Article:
A United States District Judge has ruled that the Obama Administration overstepped its legal authority in proposing that the exemptions to overtime pay under the Fair Labor Standards Act be premised on vastly higher salary amounts than under previous law. The Obama regulations were originally slated to go into effect on December 1, 2016, but the same Judge had issued a Preliminary Injunction in November, 2016 delaying that date.
With the upcoming implementation of New York’s Paid Family Leave Act, it’s time for employers and Human Resources departments to ensure that they are familiar with the new law’s provisions. It is also important that employers update their handbooks to include a policy on Paid Family Leave.
Most of us have heard by now that the newly revised Form I-9, which was released on July 17, must be implemented no later than September 17, 2017. A copy of the new form can be found here.
Failure to use the new forms by the effective date can result in fines to the employer. Continue to follow storage and retention rules, as they have not changed. Employers can start using the new forms immediately.
The U.S. Department of Labor (the Department), which has already indicated that it will change the Obama Administration's proposed federal overtime rule, announced in July 2017 that it will be accepting public comments regarding the proposed rule as the first step of the revision process. Many business groups objected to the proposed rule when it was announced, saying the extension of overtime to an estimated 4.2 million more workers would do more harm than good once what they anticipated to be job losses and lower salaries for others are calculated.
As all New York employers should now know, a law was recently passed providing paid family leave to New York employees. The program provides a portion of the employee’s salary when that employee needs to take time off to care for a family medical issue. Employers were allowed to begin deductions from employees’ paychecks beginning July 1.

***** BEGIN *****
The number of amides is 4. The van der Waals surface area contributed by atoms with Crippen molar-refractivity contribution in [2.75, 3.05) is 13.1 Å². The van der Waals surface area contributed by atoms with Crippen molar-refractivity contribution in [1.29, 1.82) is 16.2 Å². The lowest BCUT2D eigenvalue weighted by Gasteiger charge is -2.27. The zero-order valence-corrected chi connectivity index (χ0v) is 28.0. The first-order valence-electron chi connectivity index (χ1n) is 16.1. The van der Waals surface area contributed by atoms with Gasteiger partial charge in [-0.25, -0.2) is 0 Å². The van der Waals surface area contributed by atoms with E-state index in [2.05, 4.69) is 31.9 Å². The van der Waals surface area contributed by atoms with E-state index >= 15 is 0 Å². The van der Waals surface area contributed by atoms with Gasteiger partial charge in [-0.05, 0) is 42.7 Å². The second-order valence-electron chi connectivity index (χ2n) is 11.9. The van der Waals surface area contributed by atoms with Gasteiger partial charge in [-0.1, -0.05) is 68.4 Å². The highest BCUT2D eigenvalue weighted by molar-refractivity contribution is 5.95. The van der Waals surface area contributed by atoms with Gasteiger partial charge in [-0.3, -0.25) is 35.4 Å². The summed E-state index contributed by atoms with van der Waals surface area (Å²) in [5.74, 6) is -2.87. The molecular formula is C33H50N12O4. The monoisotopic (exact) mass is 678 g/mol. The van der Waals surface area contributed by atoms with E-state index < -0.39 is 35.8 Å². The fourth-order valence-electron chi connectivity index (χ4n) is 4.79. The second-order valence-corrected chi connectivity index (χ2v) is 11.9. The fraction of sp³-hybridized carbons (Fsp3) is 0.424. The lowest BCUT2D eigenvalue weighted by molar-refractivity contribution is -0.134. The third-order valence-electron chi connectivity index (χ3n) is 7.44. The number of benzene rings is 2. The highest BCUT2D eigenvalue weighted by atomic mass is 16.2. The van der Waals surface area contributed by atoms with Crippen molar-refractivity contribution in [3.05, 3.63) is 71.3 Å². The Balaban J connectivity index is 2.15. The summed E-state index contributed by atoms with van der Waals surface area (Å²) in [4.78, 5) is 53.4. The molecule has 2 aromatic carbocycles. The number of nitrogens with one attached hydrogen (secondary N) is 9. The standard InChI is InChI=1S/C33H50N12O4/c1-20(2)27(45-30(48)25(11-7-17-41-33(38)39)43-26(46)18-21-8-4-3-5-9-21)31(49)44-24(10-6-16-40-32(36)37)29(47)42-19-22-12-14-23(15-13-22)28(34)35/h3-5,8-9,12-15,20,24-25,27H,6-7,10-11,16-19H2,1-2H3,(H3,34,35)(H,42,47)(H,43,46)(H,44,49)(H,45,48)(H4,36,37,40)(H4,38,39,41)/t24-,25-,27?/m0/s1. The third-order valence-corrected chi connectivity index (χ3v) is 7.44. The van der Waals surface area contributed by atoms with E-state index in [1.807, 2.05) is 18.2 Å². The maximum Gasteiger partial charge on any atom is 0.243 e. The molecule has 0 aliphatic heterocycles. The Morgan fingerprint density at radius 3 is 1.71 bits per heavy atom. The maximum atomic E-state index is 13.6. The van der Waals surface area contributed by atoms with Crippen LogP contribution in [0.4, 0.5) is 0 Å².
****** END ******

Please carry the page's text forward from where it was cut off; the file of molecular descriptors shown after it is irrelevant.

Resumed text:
A very common misperception in the employment law arena is that if employers conduct sexual harassment training (or any other type of harassment training), the number of claims will increase because employees will be thinking about co-worker conduct and whether it rises to the level of harassment. However, this couldn’t be farther from the truth.
During a union organizing drive at Jimmy John's sandwich shops in Minnesota, the union protested the company's sick leave policy requiring employees to find a replacement if they called in sick by publicly circulating posters suggesting that Jimmy John's was selling sandwiches made by sick employees. The company fired the six employees who circulated the posters, and the employees and the union brought a proceeding against Jimmy John's challenging the terminations.
It was announced yesterday that President Trump has selected Janet Dhillon to serve as the new chair of the EEOC. Ms. Dhillon currently serves as general counsel of Burlington Stores, Inc.
The EEOC still has one vacancy, and another position on the Commission will open next month. If President Trump fills these spots, the new commissioners, along with the new chair, may be implementing policy and/or enforcement changes.
We will continue to watch how the new chair affects the EEOC’s decision-making and priorities.
With all of the local commotion about Uber coming to Rochester, New York, a timely decision has been issued by the New York State Department of Labor with respect to Uber drivers' employment status. On June 9, an administrative judge for the NY Department of Labor found that three New York-based Uber drivers and "others similarly situated" were employees, and thus eligible to receive unemployment benefits because the company exerted enough control over the drivers to establish an employer/employee relationship.
On June 1, 2017, New York State announced the amount that will have to be deducted from nearly all New York employees’ pay to fund the premium for the new paid family leave benefit available to eligible employees beginning on January 1, 2018. The deduction will be 0.126% of each employee’s weekly income, capped at $1.65 per week.